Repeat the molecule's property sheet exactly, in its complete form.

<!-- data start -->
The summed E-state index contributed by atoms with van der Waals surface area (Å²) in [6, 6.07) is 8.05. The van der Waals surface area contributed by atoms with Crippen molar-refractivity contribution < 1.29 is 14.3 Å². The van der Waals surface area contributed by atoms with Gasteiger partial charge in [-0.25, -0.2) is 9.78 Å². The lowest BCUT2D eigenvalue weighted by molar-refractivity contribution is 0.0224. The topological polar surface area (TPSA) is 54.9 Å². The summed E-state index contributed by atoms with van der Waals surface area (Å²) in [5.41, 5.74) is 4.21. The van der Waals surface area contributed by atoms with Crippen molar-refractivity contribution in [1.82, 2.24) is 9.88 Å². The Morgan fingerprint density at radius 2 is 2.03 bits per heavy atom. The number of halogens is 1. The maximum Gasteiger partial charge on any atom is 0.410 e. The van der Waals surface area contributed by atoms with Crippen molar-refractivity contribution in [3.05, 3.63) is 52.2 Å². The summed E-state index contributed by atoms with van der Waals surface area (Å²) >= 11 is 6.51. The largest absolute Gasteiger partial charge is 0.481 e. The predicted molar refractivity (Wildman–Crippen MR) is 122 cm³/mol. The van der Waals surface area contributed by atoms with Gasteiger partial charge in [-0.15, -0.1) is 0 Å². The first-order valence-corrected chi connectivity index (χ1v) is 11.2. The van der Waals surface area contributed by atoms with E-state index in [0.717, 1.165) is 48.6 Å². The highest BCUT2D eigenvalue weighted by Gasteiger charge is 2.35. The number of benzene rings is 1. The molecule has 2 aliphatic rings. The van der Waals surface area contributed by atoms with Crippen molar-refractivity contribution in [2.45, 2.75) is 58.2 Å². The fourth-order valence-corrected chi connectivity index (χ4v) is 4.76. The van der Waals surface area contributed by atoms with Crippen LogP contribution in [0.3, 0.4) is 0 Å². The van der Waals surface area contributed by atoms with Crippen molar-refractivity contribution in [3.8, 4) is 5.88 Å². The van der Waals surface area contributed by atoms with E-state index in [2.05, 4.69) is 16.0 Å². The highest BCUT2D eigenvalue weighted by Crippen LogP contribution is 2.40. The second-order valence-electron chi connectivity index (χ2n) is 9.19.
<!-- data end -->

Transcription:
The summed E-state index contributed by atoms with van der Waals surface area (Å²) in [6, 6.07) is 8.05. The van der Waals surface area contributed by atoms with Crippen molar-refractivity contribution < 1.29 is 14.3 Å². The van der Waals surface area contributed by atoms with Gasteiger partial charge in [-0.25, -0.2) is 9.78 Å². The lowest BCUT2D eigenvalue weighted by molar-refractivity contribution is 0.0224. The topological polar surface area (TPSA) is 54.9 Å². The summed E-state index contributed by atoms with van der Waals surface area (Å²) in [5.41, 5.74) is 4.21. The van der Waals surface area contributed by atoms with Crippen molar-refractivity contribution in [1.82, 2.24) is 9.88 Å². The Morgan fingerprint density at radius 2 is 2.03 bits per heavy atom. The number of halogens is 1. The maximum Gasteiger partial charge on any atom is 0.410 e. The van der Waals surface area contributed by atoms with Crippen molar-refractivity contribution in [3.05, 3.63) is 52.2 Å². The summed E-state index contributed by atoms with van der Waals surface area (Å²) >= 11 is 6.51. The largest absolute Gasteiger partial charge is 0.481 e. The predicted molar refractivity (Wildman–Crippen MR) is 122 cm³/mol. The van der Waals surface area contributed by atoms with Gasteiger partial charge in [-0.15, -0.1) is 0 Å². The first-order valence-corrected chi connectivity index (χ1v) is 11.2. The van der Waals surface area contributed by atoms with E-state index in [0.717, 1.165) is 48.6 Å². The highest BCUT2D eigenvalue weighted by Gasteiger charge is 2.35. The number of benzene rings is 1. The molecule has 2 aliphatic rings. The van der Waals surface area contributed by atoms with Crippen molar-refractivity contribution in [2.45, 2.75) is 58.2 Å². The fourth-order valence-corrected chi connectivity index (χ4v) is 4.76. The van der Waals surface area contributed by atoms with Crippen LogP contribution in [0.3, 0.4) is 0 Å². The van der Waals surface area contributed by atoms with Crippen molar-refractivity contribution in [3.8, 4) is 5.88 Å². The van der Waals surface area contributed by atoms with E-state index in [2.05, 4.69) is 16.0 Å². The highest BCUT2D eigenvalue weighted by Crippen LogP contribution is 2.40. The second-order valence-electron chi connectivity index (χ2n) is 9.19.